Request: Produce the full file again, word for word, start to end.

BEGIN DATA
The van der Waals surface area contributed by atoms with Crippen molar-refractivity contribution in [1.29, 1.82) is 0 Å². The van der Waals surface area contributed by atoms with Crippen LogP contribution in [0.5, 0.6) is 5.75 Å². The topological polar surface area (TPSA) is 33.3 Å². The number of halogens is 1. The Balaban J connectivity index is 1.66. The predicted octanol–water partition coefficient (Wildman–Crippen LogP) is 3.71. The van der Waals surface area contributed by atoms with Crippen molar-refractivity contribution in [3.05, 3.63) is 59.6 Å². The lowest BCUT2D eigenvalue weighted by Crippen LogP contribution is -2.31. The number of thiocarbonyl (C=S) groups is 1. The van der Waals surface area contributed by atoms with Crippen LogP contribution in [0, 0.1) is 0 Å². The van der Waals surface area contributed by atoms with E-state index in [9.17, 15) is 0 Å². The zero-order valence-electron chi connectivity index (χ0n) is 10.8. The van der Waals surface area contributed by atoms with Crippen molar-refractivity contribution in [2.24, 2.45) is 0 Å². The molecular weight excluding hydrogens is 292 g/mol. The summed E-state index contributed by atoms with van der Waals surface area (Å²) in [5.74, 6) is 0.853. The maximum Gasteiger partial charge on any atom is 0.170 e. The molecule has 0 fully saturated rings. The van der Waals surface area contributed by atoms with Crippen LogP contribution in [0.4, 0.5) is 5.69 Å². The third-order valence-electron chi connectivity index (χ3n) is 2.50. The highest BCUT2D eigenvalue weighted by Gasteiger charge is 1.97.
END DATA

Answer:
The van der Waals surface area contributed by atoms with Crippen molar-refractivity contribution in [1.29, 1.82) is 0 Å². The van der Waals surface area contributed by atoms with Crippen LogP contribution in [0.5, 0.6) is 5.75 Å². The topological polar surface area (TPSA) is 33.3 Å². The number of halogens is 1. The Balaban J connectivity index is 1.66. The predicted octanol–water partition coefficient (Wildman–Crippen LogP) is 3.71. The van der Waals surface area contributed by atoms with Crippen molar-refractivity contribution in [3.05, 3.63) is 59.6 Å². The lowest BCUT2D eigenvalue weighted by Crippen LogP contribution is -2.31. The number of thiocarbonyl (C=S) groups is 1. The van der Waals surface area contributed by atoms with Crippen LogP contribution in [0, 0.1) is 0 Å². The van der Waals surface area contributed by atoms with E-state index in [9.17, 15) is 0 Å². The zero-order valence-electron chi connectivity index (χ0n) is 10.8. The van der Waals surface area contributed by atoms with Crippen molar-refractivity contribution in [2.24, 2.45) is 0 Å². The molecular weight excluding hydrogens is 292 g/mol. The summed E-state index contributed by atoms with van der Waals surface area (Å²) in [5.74, 6) is 0.853. The maximum Gasteiger partial charge on any atom is 0.170 e. The molecule has 0 fully saturated rings. The van der Waals surface area contributed by atoms with Crippen LogP contribution in [0.4, 0.5) is 5.69 Å². The third-order valence-electron chi connectivity index (χ3n) is 2.50. The highest BCUT2D eigenvalue weighted by Gasteiger charge is 1.97.